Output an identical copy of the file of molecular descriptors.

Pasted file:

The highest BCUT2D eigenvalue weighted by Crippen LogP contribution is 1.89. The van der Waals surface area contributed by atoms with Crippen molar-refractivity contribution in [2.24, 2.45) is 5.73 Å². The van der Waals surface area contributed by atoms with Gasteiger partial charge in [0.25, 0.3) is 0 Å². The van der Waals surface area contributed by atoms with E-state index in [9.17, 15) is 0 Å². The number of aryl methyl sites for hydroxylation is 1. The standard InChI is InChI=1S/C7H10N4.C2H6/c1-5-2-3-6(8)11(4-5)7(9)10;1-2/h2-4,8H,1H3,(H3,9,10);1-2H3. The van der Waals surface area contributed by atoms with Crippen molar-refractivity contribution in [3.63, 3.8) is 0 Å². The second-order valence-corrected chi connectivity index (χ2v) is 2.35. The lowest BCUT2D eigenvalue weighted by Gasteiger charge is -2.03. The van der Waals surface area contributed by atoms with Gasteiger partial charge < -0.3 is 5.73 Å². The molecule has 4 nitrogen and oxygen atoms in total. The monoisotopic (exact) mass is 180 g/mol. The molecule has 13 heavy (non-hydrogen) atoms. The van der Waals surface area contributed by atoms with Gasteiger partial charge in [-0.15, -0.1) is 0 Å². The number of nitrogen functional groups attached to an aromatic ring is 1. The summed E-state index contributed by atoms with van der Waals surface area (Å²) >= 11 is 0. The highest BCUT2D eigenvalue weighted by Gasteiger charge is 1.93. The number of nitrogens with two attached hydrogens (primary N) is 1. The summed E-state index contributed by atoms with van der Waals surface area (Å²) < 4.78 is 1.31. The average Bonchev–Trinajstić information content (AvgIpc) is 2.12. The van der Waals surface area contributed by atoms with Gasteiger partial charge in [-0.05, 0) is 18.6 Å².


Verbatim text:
The highest BCUT2D eigenvalue weighted by Crippen LogP contribution is 1.89. The van der Waals surface area contributed by atoms with Crippen molar-refractivity contribution in [2.24, 2.45) is 5.73 Å². The van der Waals surface area contributed by atoms with Gasteiger partial charge in [0.25, 0.3) is 0 Å². The van der Waals surface area contributed by atoms with E-state index in [9.17, 15) is 0 Å². The number of aryl methyl sites for hydroxylation is 1. The standard InChI is InChI=1S/C7H10N4.C2H6/c1-5-2-3-6(8)11(4-5)7(9)10;1-2/h2-4,8H,1H3,(H3,9,10);1-2H3. The van der Waals surface area contributed by atoms with Crippen molar-refractivity contribution in [3.63, 3.8) is 0 Å². The second-order valence-corrected chi connectivity index (χ2v) is 2.35. The lowest BCUT2D eigenvalue weighted by Gasteiger charge is -2.03. The van der Waals surface area contributed by atoms with Gasteiger partial charge < -0.3 is 5.73 Å². The molecule has 4 nitrogen and oxygen atoms in total. The monoisotopic (exact) mass is 180 g/mol. The molecule has 13 heavy (non-hydrogen) atoms. The van der Waals surface area contributed by atoms with Gasteiger partial charge in [-0.15, -0.1) is 0 Å². The number of nitrogen functional groups attached to an aromatic ring is 1. The summed E-state index contributed by atoms with van der Waals surface area (Å²) >= 11 is 0. The highest BCUT2D eigenvalue weighted by Gasteiger charge is 1.93. The number of nitrogens with two attached hydrogens (primary N) is 1. The summed E-state index contributed by atoms with van der Waals surface area (Å²) < 4.78 is 1.31. The average Bonchev–Trinajstić information content (AvgIpc) is 2.12. The van der Waals surface area contributed by atoms with Gasteiger partial charge in [-0.05, 0) is 18.6 Å².